Once, having your wisdom teeth removed was a standard part of growing up, similar to losing your appendix. But while it is often still necessary to have these back molars extracted, many dentists are now taking a more nuanced approach to wisdom teeth, and you may not need to undergo surgery if your teeth are coming in healthy. Although they do not always occur, these are the three common wisdom tooth complications that require extraction, as well as the considerations you must keep in mind when deciding with your dentist to keep or remove them.
Impacting Below the Gum Line
One of the most common reasons why dental teeth become a problem is that they often fail to even erupt like normal teeth. The crowded conditions in the back of your mouth mean that any emerging molars stand a good chance of bumping into other teeth and turning sideways, causing them to grow into the roots of another tooth or the surrounding gum tissue. This is what causes the aching pain of wisdom teeth, which is typically the first sign that you need to have them extracted.
Crowding Your Other Teeth
In other cases, your wisdom teeth may grow in normally, but then lack the space they need. When this happens, they may displace your other teeth to make room, resulting in a cramped and crooked smile. Wisdom teeth are ancient remnants of more primitive human physiology, back when jaws were wider and more powerful to chew through tougher foods. More delicate modern jaws simply have no need or space for wisdom teeth, but if you already have gaps in your smile or a particularly broad jaw, you may be able to accommodate the extra teeth with no issues.
Complicating Dental Procedures
Even if your wisdom teeth aren't actively causing trouble, they tend to be more prone to other complications like cavities, since it can be difficult to brush and floss adequately at the back of the mouth. Furthermore, many dentists prefer to remove them preemptively because they can be nearly impossible to work on for the same reasons. If your teeth are borderline, you should talk with your dentist about whether or not the possible disadvantages of keeping your wisdom teeth outweigh the benefits of avoiding surgery.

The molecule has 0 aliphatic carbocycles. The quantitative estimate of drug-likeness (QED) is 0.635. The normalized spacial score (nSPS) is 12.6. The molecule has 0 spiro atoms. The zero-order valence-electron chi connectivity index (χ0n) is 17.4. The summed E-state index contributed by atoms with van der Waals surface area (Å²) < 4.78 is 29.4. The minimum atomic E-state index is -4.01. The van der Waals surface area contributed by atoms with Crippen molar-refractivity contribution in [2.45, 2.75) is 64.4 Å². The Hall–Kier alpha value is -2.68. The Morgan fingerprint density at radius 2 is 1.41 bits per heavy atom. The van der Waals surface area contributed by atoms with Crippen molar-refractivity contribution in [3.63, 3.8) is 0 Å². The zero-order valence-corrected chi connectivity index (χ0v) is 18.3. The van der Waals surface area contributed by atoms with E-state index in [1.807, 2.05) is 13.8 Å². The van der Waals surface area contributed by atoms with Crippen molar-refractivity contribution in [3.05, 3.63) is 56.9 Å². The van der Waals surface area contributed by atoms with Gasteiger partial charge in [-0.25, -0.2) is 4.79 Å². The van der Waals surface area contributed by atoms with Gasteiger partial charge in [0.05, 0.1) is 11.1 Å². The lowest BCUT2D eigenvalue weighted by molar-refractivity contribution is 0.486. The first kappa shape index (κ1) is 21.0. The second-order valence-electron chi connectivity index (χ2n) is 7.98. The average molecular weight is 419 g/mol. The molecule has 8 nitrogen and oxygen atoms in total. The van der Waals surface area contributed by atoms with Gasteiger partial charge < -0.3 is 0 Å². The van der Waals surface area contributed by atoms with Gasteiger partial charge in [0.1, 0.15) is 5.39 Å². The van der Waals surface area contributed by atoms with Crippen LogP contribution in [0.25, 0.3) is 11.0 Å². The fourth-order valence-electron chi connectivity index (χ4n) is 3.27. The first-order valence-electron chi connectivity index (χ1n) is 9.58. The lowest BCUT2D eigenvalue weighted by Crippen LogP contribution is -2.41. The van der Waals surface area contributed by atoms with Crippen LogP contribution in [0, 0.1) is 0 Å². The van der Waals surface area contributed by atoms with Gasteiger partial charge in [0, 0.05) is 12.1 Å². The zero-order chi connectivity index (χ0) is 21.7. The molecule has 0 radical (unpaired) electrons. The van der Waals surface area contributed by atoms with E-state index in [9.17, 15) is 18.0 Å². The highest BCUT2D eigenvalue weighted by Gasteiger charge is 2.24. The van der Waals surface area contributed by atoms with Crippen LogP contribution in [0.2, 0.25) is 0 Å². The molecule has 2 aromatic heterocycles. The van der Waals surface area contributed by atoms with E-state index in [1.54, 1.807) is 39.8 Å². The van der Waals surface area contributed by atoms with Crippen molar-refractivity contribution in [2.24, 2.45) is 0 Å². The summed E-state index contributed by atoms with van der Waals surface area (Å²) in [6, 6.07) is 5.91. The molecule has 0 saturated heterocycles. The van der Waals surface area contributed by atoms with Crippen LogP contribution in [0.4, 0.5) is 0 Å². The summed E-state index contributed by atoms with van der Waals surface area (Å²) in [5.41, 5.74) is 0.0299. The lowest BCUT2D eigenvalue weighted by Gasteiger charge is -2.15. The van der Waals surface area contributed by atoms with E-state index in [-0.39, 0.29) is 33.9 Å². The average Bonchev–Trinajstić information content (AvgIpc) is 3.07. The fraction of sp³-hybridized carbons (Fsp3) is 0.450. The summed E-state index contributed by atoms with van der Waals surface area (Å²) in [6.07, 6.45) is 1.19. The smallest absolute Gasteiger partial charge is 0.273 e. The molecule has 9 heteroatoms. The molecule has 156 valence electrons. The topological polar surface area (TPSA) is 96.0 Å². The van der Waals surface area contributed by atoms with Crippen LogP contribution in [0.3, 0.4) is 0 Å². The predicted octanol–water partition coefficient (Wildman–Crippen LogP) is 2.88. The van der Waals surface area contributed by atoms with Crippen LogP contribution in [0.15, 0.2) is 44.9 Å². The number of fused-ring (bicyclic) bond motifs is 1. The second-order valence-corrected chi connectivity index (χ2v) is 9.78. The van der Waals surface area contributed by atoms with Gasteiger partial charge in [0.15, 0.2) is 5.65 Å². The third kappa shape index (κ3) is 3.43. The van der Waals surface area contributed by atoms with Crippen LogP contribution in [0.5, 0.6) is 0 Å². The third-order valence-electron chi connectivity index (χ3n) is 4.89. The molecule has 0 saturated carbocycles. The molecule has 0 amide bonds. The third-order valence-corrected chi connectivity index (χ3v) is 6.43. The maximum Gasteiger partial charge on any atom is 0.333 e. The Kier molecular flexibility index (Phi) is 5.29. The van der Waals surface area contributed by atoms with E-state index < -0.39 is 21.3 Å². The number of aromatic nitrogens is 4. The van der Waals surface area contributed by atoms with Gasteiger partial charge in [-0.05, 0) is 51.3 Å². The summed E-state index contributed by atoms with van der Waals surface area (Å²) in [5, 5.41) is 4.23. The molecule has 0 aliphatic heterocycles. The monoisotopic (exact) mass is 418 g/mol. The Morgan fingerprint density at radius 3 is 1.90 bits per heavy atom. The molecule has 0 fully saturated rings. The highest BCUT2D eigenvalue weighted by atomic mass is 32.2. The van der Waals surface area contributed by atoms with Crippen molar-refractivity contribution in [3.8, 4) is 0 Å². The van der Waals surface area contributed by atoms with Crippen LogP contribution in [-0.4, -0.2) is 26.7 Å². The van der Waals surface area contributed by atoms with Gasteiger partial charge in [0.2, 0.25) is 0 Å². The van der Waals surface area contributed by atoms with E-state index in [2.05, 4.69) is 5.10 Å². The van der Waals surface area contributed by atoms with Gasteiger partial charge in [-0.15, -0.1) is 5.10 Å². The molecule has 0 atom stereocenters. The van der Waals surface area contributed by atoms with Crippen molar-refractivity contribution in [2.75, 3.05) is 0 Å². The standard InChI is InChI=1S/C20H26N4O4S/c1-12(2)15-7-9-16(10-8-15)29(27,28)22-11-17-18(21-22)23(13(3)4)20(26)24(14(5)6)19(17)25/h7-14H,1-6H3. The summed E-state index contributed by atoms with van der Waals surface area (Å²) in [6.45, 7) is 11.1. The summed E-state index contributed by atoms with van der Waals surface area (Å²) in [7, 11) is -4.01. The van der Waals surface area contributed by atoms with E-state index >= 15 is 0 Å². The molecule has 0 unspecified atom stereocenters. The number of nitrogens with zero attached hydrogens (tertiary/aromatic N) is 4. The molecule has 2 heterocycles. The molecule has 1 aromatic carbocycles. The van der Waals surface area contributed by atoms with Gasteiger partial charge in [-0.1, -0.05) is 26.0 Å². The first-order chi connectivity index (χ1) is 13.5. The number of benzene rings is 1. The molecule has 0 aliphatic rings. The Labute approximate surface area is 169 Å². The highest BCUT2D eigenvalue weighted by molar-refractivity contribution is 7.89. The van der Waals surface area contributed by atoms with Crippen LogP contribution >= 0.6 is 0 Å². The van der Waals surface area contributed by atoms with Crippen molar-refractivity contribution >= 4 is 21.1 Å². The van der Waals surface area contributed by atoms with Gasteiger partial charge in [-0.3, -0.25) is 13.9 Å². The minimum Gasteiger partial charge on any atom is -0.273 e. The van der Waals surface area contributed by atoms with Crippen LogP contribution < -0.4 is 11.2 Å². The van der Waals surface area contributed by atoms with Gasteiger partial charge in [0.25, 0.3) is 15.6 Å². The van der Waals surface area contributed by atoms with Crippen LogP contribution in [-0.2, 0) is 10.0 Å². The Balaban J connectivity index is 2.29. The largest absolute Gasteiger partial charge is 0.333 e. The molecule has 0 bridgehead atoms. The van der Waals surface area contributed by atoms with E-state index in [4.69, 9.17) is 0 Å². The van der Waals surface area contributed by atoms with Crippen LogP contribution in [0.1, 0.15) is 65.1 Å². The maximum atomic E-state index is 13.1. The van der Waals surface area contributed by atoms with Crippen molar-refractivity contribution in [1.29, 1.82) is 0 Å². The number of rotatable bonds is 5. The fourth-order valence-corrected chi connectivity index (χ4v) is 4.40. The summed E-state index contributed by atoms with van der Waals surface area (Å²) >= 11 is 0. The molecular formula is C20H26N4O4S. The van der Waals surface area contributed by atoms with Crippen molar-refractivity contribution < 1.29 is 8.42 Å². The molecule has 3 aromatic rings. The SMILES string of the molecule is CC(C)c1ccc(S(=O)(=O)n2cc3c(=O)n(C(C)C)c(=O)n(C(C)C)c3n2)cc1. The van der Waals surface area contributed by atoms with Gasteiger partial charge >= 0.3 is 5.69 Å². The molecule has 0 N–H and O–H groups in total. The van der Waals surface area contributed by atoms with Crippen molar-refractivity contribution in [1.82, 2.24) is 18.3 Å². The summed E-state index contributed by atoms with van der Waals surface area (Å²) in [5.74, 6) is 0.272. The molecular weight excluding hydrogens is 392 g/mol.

Deciding to Keep or Extract Your Teeth
At the end of the day, you should listen carefully to the advice of your dentist when it comes to your wisdom teeth. In most cases, extracting wisdom teeth is the safer option to avoid future problems later on. If you have been feeling an ache in the back of your jaw but have been putting off seeing your dentist, the problem won't go away on its own. Schedule an appointment today to let a dental professional examine your wisdom teeth and help you decide on the best course of action for your particular situation. Click here to learn more about wisdom teeth extraction.Share
26 July 2016
Do you remember the last time you looked at your smile and really loved what you saw? A few years ago I started spending more time analyzing my appearance, and I noticed that my teeth were seriously lacking. I knew that I had to do something to improve the situation, so I began focusing on loving my smile by getting some work done. I started talking with a dentist about how he could help, and it was really incredible to see the simple difference that he was able to make. Within a few years, my smile looked and felt completely different, and I was really pleased with the results. Check out this blog for great information on making your smile more beautiful.